Sorry, you’ll have to give me a second here. We Texas Longhorns fans suffered a loss the other day. Not a death or anything. We had a decommit.
Ricky Seals-Jones, a wide receiver from Sealy, Texas, was being recruited by the Longhorns. In February, he said he wanted to be one of us — that is, he committed. In June, he changed his mind. A decommit is a stranger ritual than Mark Appel refusing to sign with the Pirates, or Jeremy Lin taking the offer sheet from Houston. A decommit isn’t about money. It’s not about a salary-cap gimmick. It’s a public unfriending.
Through reading message boards — which is what I’m doing when the Grantland editors can’t find me — I think I’ve discovered the four types of decommits:
The Better-Offer Decommit: The most common by far. A recruit pledges to a so-so program — in academic terms, his safety school. When a bigger fish comes along, the recruit trades up. Remember the name Tavares Garner; we’ll return to him in a second.
The “I Moved” Decommit: A personal favorite, seen lately with linebacker Reuben Foster. When he lived in Georgia, Foster was an Alabama commit. When he moved to attend Auburn High, he switched to — well, guess. The time-honored cliché “I want to stay close to home” may still hold, but it means something totally different.
The Morals-Clause Decommit: Alex Anzalone of Wyomissing, Pennsylvania, was an Ohio State commit. Then he met a registered sex offender who was lurking around the team during his recruiting visit. He told the Buckeyes to get lost. Penn State had a few of these, too.
Finally, there’s Ricky Seals-Jones. That was an “I’m Not Sure” Decommit. “He decommitted so he can go visit some other schools; that’s it,” his father told ESPN. Even though Seals-Jones still lists Texas as his leader, Longhorns fans have had some trouble coping. Seals-Jones said he got death threats on Twitter and that “a couple cars in my neighborhood we didn’t know would drive by [the] house real slow.”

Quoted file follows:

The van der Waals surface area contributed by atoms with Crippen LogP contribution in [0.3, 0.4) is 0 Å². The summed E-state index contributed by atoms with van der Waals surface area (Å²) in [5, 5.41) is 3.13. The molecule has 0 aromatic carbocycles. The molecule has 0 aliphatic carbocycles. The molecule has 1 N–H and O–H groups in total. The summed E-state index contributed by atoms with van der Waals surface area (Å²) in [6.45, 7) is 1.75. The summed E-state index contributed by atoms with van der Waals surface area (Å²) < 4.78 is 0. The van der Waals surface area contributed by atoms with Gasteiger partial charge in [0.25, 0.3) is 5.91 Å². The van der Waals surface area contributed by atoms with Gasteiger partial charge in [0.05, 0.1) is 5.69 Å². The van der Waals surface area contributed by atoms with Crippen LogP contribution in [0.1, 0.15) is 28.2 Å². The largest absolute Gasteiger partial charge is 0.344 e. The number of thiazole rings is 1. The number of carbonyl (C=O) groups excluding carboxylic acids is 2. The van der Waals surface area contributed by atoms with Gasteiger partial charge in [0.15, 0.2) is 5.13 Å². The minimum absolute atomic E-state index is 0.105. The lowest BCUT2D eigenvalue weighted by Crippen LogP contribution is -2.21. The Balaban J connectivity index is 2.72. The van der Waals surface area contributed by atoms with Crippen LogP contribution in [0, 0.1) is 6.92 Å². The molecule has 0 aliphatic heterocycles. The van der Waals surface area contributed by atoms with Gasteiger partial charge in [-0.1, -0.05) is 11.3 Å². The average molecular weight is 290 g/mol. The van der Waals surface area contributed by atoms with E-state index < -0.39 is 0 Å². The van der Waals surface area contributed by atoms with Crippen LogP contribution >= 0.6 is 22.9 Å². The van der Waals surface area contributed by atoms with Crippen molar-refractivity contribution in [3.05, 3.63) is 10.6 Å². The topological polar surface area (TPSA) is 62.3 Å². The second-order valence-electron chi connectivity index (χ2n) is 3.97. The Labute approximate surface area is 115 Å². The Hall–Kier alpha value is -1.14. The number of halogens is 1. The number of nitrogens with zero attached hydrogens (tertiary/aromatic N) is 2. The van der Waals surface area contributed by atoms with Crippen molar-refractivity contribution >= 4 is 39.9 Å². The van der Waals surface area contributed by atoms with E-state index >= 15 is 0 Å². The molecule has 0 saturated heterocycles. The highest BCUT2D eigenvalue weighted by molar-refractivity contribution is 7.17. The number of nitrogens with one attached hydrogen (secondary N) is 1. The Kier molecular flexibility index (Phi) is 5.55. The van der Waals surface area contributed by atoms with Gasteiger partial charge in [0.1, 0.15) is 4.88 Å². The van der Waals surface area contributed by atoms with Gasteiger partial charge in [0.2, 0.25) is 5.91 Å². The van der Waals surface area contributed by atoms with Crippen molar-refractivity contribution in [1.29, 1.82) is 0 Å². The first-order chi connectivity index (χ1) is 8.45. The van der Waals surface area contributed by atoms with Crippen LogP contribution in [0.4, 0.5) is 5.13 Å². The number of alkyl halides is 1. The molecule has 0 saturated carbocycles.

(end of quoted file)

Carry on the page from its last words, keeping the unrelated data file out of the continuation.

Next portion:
I want Seals-Jones to play for Texas. He’s 6-foot-5 and 220 pounds, and he could be as physically imposing as a wide receiver as Michael Dyer was as a running back. But here’s why I don’t hold his decommit against him. We fans tend to see recruiting as a mano-a-mano game between coaches and recruits. Coach makes an offer to recruit; recruit weighs his options; recruit performs a strange ceremony with hats; and so forth.
Actually, it’s coaches who have most of the power in recruiting. Recruits are signing a contract that, in most cases, only offers them a one-year, unpaid job. Once they get into school, their transfer options are restricted. The decommit is one of the few weapons a player has at hand.
On message boards, a poster may admit that a recruit can decommit, but it’s framed as dishonorable. (He never mentions this if the decommitter is in the process of committing to his school.) For this to make any sense, you have to think of recruiting as an honorable process. I’ve never understood how someone on a message board can charge every coach in the country with paying players under the table, or charge players with hiring street agents — and then grade like Miss Manners when it comes to etiquette. Recruiting is inherently ridiculous, and the decommit might be one of its few rational acts.
Tavares Garner, whom you’ll remember from the Better-Offer Decommit, said the other day, “I’m looking forward to decommitting.” I’m happy for Tavares. Really. Then again, he decommitted from Texas Tech.